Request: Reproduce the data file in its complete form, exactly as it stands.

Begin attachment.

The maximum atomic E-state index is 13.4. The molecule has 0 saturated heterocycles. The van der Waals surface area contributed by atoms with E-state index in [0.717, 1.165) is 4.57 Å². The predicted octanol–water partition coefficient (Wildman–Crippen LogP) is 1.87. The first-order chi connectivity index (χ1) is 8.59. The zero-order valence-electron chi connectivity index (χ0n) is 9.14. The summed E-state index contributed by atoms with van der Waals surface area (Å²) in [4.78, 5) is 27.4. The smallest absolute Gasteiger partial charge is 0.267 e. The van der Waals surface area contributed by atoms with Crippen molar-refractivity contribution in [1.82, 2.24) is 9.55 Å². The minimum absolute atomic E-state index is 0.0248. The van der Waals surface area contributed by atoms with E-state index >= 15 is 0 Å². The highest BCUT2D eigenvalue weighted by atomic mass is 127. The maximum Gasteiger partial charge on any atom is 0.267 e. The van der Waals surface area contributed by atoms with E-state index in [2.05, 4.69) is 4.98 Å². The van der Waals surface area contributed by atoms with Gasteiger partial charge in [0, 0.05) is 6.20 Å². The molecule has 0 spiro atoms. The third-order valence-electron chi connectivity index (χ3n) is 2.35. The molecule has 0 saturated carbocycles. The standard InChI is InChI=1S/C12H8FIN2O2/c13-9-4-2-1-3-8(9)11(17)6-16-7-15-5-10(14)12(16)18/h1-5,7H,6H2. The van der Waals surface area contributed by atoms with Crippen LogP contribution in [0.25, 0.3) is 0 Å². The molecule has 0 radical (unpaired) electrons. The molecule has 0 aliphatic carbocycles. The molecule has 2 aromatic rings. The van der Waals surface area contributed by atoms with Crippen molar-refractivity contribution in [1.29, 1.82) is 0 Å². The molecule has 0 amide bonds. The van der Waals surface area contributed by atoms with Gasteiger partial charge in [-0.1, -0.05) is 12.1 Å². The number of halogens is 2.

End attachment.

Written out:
The maximum atomic E-state index is 13.4. The molecule has 0 saturated heterocycles. The van der Waals surface area contributed by atoms with E-state index in [0.717, 1.165) is 4.57 Å². The predicted octanol–water partition coefficient (Wildman–Crippen LogP) is 1.87. The first-order chi connectivity index (χ1) is 8.59. The zero-order valence-electron chi connectivity index (χ0n) is 9.14. The summed E-state index contributed by atoms with van der Waals surface area (Å²) in [4.78, 5) is 27.4. The smallest absolute Gasteiger partial charge is 0.267 e. The van der Waals surface area contributed by atoms with Crippen molar-refractivity contribution in [1.82, 2.24) is 9.55 Å². The minimum absolute atomic E-state index is 0.0248. The van der Waals surface area contributed by atoms with E-state index >= 15 is 0 Å². The highest BCUT2D eigenvalue weighted by atomic mass is 127. The maximum Gasteiger partial charge on any atom is 0.267 e. The van der Waals surface area contributed by atoms with E-state index in [2.05, 4.69) is 4.98 Å². The van der Waals surface area contributed by atoms with Gasteiger partial charge in [0, 0.05) is 6.20 Å². The molecule has 0 spiro atoms. The third-order valence-electron chi connectivity index (χ3n) is 2.35. The molecule has 0 saturated carbocycles. The standard InChI is InChI=1S/C12H8FIN2O2/c13-9-4-2-1-3-8(9)11(17)6-16-7-15-5-10(14)12(16)18/h1-5,7H,6H2. The van der Waals surface area contributed by atoms with Crippen LogP contribution in [0.25, 0.3) is 0 Å². The molecule has 0 radical (unpaired) electrons. The molecule has 0 aliphatic carbocycles. The molecule has 2 aromatic rings. The van der Waals surface area contributed by atoms with Crippen molar-refractivity contribution in [1.29, 1.82) is 0 Å². The molecule has 0 amide bonds. The van der Waals surface area contributed by atoms with Gasteiger partial charge in [-0.1, -0.05) is 12.1 Å². The number of halogens is 2.